But just because they are the first, it doesn’t mean they will be the last. In 2015, 300-plus cities from around the world, including Barcelona, signed the Milan Urban Food Policy Pact, a non-binding agreement among cities both large and small to begin taking steps towards building new and better food systems. The Milan Pact and the plan in Barcelona reflect some ideals long held by the Food Sovereignty movement, as well as an honest appraisal of the difficulties that lie ahead.
The initial stages of Barcelona’s plan is to essentially get everyone on the same page. Many groups are involved in the movement, both consciously and unconsciously, so the first step has been to determine what’s working, what’s not, what can be expanded upon and what needs to be ditched. For example, agricultural cooperatives that bring producers and consumers into direct contact have been functioning in the city for some time. But many have been doing so unofficially or under the radar, and to help support them, the municipal government is helping them get registered so that they can better market themselves and also take advantage of available incentives.
Efforts are also being made to bolster the presence of farmers’ markets within the city of Barcelona, as well as to create space for local producers in the city’s already existing markets, such as La Boquería. There is also discussion of creating policies requiring public school cafeterias be supplied with local produce. This would be a big win for local producers, but it’s politically challenging, as there are budgetary concerns to keep in mind.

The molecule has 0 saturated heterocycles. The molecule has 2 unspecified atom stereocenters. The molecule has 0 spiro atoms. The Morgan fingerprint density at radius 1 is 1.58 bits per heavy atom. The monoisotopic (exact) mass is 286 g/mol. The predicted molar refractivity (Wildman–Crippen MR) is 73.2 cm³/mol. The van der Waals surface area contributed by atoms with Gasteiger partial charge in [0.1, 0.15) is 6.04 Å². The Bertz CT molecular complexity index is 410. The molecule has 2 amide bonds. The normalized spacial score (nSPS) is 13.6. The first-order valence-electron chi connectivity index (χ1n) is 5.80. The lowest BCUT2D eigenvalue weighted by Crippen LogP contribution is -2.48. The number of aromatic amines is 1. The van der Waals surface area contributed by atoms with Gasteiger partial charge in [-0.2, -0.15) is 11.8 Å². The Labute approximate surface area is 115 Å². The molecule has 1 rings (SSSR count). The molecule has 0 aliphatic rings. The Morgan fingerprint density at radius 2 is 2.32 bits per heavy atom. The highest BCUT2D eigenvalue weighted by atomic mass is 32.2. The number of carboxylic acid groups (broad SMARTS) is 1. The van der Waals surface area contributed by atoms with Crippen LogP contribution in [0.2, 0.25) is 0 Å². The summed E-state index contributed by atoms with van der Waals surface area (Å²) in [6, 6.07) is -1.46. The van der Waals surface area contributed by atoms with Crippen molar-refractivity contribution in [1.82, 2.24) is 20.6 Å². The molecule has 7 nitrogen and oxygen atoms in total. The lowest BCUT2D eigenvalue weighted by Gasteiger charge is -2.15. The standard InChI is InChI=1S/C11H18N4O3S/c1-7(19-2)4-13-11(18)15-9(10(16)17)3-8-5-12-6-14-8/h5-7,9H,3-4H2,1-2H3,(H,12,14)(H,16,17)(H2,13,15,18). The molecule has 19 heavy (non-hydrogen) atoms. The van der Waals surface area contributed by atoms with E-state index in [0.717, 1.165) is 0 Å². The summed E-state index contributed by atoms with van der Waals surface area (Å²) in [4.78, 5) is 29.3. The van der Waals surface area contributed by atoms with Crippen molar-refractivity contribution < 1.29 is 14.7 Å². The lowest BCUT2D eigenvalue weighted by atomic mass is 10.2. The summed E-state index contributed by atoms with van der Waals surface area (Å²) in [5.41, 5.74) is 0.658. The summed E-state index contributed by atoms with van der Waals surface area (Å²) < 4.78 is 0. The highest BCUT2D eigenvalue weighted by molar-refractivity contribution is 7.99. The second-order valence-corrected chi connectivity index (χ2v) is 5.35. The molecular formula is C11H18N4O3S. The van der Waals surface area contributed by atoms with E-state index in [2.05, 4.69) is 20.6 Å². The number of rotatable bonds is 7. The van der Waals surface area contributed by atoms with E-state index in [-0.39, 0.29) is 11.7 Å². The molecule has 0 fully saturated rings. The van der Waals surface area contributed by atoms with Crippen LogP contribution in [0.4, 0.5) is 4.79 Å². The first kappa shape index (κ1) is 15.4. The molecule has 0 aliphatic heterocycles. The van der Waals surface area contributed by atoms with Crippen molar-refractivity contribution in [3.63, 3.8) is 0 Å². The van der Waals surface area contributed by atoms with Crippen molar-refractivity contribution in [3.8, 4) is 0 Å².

Without even realizing it, the city of Barcelona is playing an active role in creating what have been dubbed “nested markets” by economist Jan Douwe van der Ploeg. These are markets that are created within and alongside the existing dominant market but that are designed to change it. They resemble the traditional market, but they do not depend on it; they “nest” inside it. These markets tend to be less vulnerable to the shocks of the larger market, and they also are more resilient since they are made up of people who are committed to achieving a similar social goal.
Barcelona’s actions are significant because they represent an effort to support local agriculture in the area where it needs the most help: distribution.
Sustainability requires technological innovation, but ultimately behavior change is what will save us. Reducing consumption habits and working to engage in economic relationships that are inclusive and mutually-beneficial are necessary precursors to a world in which sustainability is no longer a dream but instead a reality.
Barcelona’s support of market structures embodying principles essential to a sustainable existence demonstrate an exciting opportunity to transform food systems moving forward. And it shows how movements around the world can use markets and consumer demand as a tool, not an obstacle, for encouraging the behavior changes and responsible consumption habits that will ultimately help us protect the only home we’ve ever known.
About the author: After studying a Master’s degree in International Development, Matthew has been trying to find the best way he can contribute to the some of the many exciting sustainability projects going on around the world. To date, the best he’s been able to do is write about it, paying particular focus to the types of behavior change needed for sustainability and how to encourage them in ourselves and in others. The work presented here is the result of his Master’s thesis research at the Institut Barcelona d’Estudis Internacionals. You can find some of his other work over at The Human Revolution.